Majesty of Eye Contact

While speaking, maintaining strong eye contact is not only a result of feeling confident.  It also seems to help maintain smooth speech. Why is that?  Does it have a vocal connected or neurological effect of some kind?  Does it reinforce focus that is an important element for maintaining smooth speech? Appreciate any thoughts.  

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Majesty of Eye Contact — 2 Comments

  1. Dear Ron,

    Again, I love your questions. They are really thoughtful.

    Eye contact is something that might do many things. You mentioned confidence, which I would have to agree in a general sense. I would assume that most people who can create appropriate eye contact have a sense of confidence in that speaking situation. This might sound vague and general, but we also don’t want to assume that across all people and speaking situations.

    For example, I have known many people who stutter who will hold your gaze while in long moments of disfluency. Were some confident? Yes. Were some not confident while having long moments of disfluency? Yes. I know this because of conversations with these individuals where they shared their feelings and thoughts about different speaking situations and their behaviors related to speaking (including eye contact).

    I don’t know of any neurological effects of eye contact and smooth speech. That being said, when helping people who stutter who do not use “appropriate” social eye contact, we want to discuss what this means to them? Talk about eye contact in terms of communication and what might feel comfortable to them . Changes and adjustments to communication are not entirely up the the SLP, but changes and adjustments start with the person who stutters. So if a person feels they would be more effective with communication if they practiced appropriate eye contact, even while they had moments of stuttering, then SLPs can help them with that. This is where a strong background and comfort with counseling and communication skills is important.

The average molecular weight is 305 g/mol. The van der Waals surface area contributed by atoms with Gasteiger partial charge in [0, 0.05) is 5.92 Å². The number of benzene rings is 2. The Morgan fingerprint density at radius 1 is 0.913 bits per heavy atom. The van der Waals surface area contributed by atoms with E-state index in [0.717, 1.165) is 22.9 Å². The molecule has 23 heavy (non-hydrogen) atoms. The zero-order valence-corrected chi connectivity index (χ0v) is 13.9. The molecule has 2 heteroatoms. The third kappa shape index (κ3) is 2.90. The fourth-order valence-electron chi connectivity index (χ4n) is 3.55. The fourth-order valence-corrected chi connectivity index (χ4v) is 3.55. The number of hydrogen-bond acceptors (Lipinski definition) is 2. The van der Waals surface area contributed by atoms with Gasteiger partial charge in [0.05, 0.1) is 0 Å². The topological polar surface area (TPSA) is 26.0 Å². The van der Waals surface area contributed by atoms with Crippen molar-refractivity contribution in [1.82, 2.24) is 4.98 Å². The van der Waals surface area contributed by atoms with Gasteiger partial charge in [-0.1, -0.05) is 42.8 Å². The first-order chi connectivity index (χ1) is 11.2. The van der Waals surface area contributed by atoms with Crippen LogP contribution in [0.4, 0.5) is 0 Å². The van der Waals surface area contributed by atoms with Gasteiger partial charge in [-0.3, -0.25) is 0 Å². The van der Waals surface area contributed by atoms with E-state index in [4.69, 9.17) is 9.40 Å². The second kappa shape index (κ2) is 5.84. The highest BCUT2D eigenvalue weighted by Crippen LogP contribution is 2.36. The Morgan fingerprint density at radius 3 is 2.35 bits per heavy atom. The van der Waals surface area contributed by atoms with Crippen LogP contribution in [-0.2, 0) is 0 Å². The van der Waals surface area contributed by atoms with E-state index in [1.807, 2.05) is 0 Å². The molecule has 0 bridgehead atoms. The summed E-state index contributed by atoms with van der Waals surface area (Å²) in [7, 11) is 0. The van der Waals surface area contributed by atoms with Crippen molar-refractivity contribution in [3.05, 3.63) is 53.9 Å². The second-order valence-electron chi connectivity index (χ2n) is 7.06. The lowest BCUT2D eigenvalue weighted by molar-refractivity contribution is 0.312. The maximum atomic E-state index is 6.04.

Thanks again Ron! Great questions!
    Be well.
    With compassion and kindness,
    Scott

  2. Ron,

    Your questions are absolutely so thought-provoking and simply amazing! Thank you so much for posting! With that, I agree with Scott in his stating that eye contact can surely instill confidence with communication in a given speaker (even speakers who do not stutter for that matter). For example, when I was a kid and I was being scolded, my father would ask me, “well, what do you have to say” and I would often look down (not look him in the eyes in those moments) while answering. I also strongly agree that eye contact starts with the person who stutters and preference. I have not written a therapeutic goal for eye contact in years unless a communicator (person I have the opportunity to serve in therapy) explicitly requests it for a given reason as an area they would like to address. I now stutter (not overtly prominently- primarily when I am tired or my brain is overstimulated) because of a brain injury. Before I stuttered, my eye contact as a “fluent” speaker wasn’t staged or specific, it varied, I was distracted at times as typical communicators are, etc. So- this truly is an area left up to the person who stutters themselves and preference.

    From a neurologic/cognitive standpoint the only area I can think of to comment on regarding eye contact is that of sustained attention. If you are a person who stutters (I am trying to remember if you said this or alluded to this in a previous question and I am not sure that you did) or have seen a decrease in the frequency of disfluencies in a person you see for therapy when direct eye contact/focused eye contact is made during conversation, perhaps it may have to do with sustained attention. If someone is focused on the conversation, and only the conversation, with their eye gaze specific on the listener, then perhaps cognitively they are more able to think about their speech output, and in turn employ any kind of thought process, strategies or communication confidence in their mind within this sustained cognitive attention/focus during the conversation. That would be the only thing that I can think of if you see a decrease in a particular person’s disfluencies with eye contact usage. However, with this statement, I will say that this can probably vary as the nature of stuttering is the frequency of disfluencies eb and flow and are more or less episodically so perhaps a decrease in disfluencies doesn’t always happen with sustained attention and prolonged use of eye contact. This would be something that would truly need like a research study or data to it, however, with stuttering being so individualized in experience- it would be extremely hard to generalize a statement regarding sustained eye contact, attention and frequency of disfluencies. You do have such a thought provoking question, however, and it sure did get me thinking outside the box so to speak. But I will, to wrap this up go back to paralleling Scott’s response: it goes back to the person who stutters and their preference re: eye contact, what they want in therapy and steering where that goes. 🙂 Be well, and thanks again for these amazing questions! Take care.
    Thanks,
    Steff

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